Whether it's a 3 Day weekend or planned trip 3,000 miles away, it can be quite stressful preparing to relax. There's anxiety about the flooded inbox, peppered with last minute requests from clients. Obviously, there's a few big projects that take up your time leading up to the vacation. This trip shall be your reward for a job well done and some much earned R n' R! For all of zen moments of fading sunsets and rocky vistas, there's right some real world work that needs to get done. So let's set this vacation up for success.
First, plan ahead or try to. It's very likely that you've known that you were gonna visit the in-laws in Florida over Memorial Day Weekend for a few weeks now. It's in these early days that we can begin to shape our calendar and the limitations of the remaining time before the trip. If it's taking of an extra day or two the preparedness can be scaled back a little. If leaving work for a week or more, then you've got to really plan out what executable projects can and more importantly should be tackled. The key is to see which goals would be both most impactful for the company as a whole and those that will be easiest for your co-workers to handle in your absence.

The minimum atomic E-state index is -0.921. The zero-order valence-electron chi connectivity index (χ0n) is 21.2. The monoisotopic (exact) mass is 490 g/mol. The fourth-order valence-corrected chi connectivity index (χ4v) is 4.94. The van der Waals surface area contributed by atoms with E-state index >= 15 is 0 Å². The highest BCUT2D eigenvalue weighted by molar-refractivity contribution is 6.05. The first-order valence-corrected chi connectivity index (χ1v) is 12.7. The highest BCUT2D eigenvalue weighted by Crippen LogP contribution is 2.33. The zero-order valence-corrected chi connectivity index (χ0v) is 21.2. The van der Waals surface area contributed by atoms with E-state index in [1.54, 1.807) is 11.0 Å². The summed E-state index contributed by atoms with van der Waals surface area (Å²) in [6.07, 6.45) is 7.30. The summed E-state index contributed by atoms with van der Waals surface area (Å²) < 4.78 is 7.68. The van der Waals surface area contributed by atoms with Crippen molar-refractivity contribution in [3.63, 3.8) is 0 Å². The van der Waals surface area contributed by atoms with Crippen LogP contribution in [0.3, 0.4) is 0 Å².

When setting an out of office reply, you want to make sure that you that you keep it not only short but sweet. It's important to have a support system in place of a team member who'll be an alternate phone number or email that would be able to address any issue same business day for any 'squeaky wheel' customers. You'll want to sweeten up your OOO auto reply as well. I like to give them a little peek behind the curtain of what adventures lay ahead of me. For example, "hitting the Alps hard next week with fondue skewers as ski poles", could excellently sum up a trip to Switzerland. Or "toes in the sand with a can in my hand" could describe a short weekend on the coast. Make sure to evoke a little jealously, while still keeping it professional.
Don't forget your swimsuit, but leave the headaches behind! Use this trip as an excuse to clear your head and not think about your day-to-day stresses. This may be on a train through the countryside, staring at an centuries old oil painting from a Renaissance master or morning in spent in the dew of the mountains. Take this time to not only ponder life's greatest questions and some ideas for a novel or screenplay. Inevitably, this will happen - but work will seep in. If it and when it does, focus on bigger picture innovations. Something you can start to implement upon your return. People like tchotchkes made from carved up coconuts, but fresh ideas will be a much welcomed treat to all at the office. Spend that money at the pool bar!!
In the end, It's important to be grateful for this opportunity to escape the day-to-day and you can afford to not work for a few days and get outside and outside your comfort zone. Use this time as wisely as possible while not at your desk.